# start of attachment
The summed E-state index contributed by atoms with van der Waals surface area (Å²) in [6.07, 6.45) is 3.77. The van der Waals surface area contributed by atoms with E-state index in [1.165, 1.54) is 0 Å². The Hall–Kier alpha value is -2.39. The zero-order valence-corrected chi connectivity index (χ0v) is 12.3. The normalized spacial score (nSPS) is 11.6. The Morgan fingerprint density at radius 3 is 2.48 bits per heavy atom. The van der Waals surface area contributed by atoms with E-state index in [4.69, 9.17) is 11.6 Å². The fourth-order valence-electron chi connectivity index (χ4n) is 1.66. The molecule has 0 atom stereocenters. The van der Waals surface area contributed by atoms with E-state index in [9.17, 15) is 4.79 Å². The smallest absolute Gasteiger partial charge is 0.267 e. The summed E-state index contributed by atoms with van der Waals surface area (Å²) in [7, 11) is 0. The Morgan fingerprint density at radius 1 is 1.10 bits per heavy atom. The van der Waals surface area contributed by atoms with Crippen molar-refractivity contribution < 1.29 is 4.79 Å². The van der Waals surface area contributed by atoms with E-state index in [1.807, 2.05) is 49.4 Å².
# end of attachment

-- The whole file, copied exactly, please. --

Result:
The summed E-state index contributed by atoms with van der Waals surface area (Å²) in [6.07, 6.45) is 3.77. The van der Waals surface area contributed by atoms with E-state index in [1.165, 1.54) is 0 Å². The Hall–Kier alpha value is -2.39. The zero-order valence-corrected chi connectivity index (χ0v) is 12.3. The normalized spacial score (nSPS) is 11.6. The Morgan fingerprint density at radius 3 is 2.48 bits per heavy atom. The van der Waals surface area contributed by atoms with E-state index in [4.69, 9.17) is 11.6 Å². The fourth-order valence-electron chi connectivity index (χ4n) is 1.66. The molecule has 0 atom stereocenters. The van der Waals surface area contributed by atoms with E-state index in [9.17, 15) is 4.79 Å². The smallest absolute Gasteiger partial charge is 0.267 e. The summed E-state index contributed by atoms with van der Waals surface area (Å²) in [7, 11) is 0. The Morgan fingerprint density at radius 1 is 1.10 bits per heavy atom. The van der Waals surface area contributed by atoms with Crippen molar-refractivity contribution < 1.29 is 4.79 Å². The van der Waals surface area contributed by atoms with E-state index in [1.807, 2.05) is 49.4 Å².